Arched parts of England are facing a hosepipe ban amid extremely dry conditions and ahead of another predicted heatwave.
Southern Water announced the move for customers in Hampshire and the Isle of Wight from Friday, while South East Water customers in Kent and Sussex will see the move in exactly one week.
Months of little rain, combined with record-breaking temperatures in July, have left rivers at abnormal levels, depleted reservoirs and parched soils.
All this has put pressure on the environment, agriculture and water supplies, and is fueling wildfires.
The Met Office has warned that “very little meaningful rain” is on the horizon for drier parts of England as temperatures climb into the 30s next week.
While this could mean another heat wave – when temperatures are above average for three days or more – it is likely that conditions will be well below the 40C seen in some places last month.
The situation has called for measures to reduce water consumption to protect the environment and supplies, and to “massively” restore the country’s lost wetlands to deal with a future of more dry summers and droughts. .
Southern Water said it was asking customers to “limit their use to reduce the risk of further restrictions and disruptions to water supplies, but more importantly to protect our local rivers.” “.
South East Water said it had no choice but to ban the use of hosepipes and sprinklers in Kent and Sussex from midnight on August 12 “until further notice”.
The firm added that it is taking this step to “ensure that we have enough water for essential uses and to protect the environment” and to make possible water reductions “as we have already Needs to be sourced from pressurized local water sources”.
Other water firms have so far refrained from imposing restrictions despite low water levels, although some say they may need to implement restrictions if the dry season continues.
Households not yet affected by the restrictions are being asked to avoid using hosepipes to water the garden or clean the car.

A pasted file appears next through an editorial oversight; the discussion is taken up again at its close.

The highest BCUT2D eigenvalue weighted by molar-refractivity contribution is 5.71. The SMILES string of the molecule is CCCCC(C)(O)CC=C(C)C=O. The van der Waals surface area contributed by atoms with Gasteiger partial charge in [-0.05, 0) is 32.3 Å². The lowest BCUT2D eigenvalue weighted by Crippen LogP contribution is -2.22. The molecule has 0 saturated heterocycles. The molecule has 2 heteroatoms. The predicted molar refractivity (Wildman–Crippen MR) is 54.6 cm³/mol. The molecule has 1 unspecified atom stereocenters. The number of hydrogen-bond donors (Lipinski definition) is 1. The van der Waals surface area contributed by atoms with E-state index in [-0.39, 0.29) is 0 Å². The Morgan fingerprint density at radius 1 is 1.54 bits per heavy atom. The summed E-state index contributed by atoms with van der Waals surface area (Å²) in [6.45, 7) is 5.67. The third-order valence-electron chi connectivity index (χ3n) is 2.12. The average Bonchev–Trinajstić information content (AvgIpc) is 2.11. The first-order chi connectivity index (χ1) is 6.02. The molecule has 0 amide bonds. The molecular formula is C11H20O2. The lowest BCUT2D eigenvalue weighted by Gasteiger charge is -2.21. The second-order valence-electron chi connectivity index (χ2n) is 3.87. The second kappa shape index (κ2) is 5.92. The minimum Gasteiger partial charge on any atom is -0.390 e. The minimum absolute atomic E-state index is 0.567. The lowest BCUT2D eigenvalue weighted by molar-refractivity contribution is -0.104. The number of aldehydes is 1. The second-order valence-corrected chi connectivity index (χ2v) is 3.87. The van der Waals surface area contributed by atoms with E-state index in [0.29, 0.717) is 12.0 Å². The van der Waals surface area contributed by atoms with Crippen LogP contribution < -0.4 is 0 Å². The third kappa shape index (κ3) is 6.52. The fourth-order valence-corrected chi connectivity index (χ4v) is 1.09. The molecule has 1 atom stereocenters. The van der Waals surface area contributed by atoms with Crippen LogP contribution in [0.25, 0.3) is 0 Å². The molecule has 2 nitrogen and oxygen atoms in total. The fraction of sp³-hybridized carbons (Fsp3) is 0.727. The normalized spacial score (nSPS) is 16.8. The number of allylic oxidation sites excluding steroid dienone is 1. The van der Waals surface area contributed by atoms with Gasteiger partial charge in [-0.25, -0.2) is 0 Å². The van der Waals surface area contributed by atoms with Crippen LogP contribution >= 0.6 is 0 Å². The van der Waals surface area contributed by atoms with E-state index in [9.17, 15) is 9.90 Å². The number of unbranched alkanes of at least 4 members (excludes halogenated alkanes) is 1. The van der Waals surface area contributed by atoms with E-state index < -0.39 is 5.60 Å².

Thames Water’s desalination plant in Becton, east London, which was built to provide 100 million liters of water per day in dry weather conditions, is currently out of service.
Parts of England have seen the driest July since November 2021, the driest eight months for the country since 1976, on record dating back to 1836.
The Meteorological Department said that there are indications of further change in weather conditions from mid-August.
Nature campaigners have criticized water companies for leaving it until the “last possible moment” to introduce restrictions, when rivers are in a “desperate” state, and for last-minute announcements that ban hosepipes. Increases demand for water before arrival.
Mark Lloyd, chief executive of The Rivers Trust, said: “Every year we reach this tipping point and at the last possible moment, when the rivers are at their lowest level, we have discussions about banning temporary use.
“Announcing it at the last minute causes people to wash their cars and fill their paddling pools, wash their dogs, and increase demand before the ban comes.
“This must be done before the rivers deteriorate and there is not enough water for wildlife.”
The Rivers Trust provides rapid metering, rapid leakage reduction, support for households to reduce water use, such as installation of low-flow toilets and water cisterns, and rain gardens, wetlands and local water reservoirs. is demanding water drainage including sustainable drainage for the construction of inside the ground.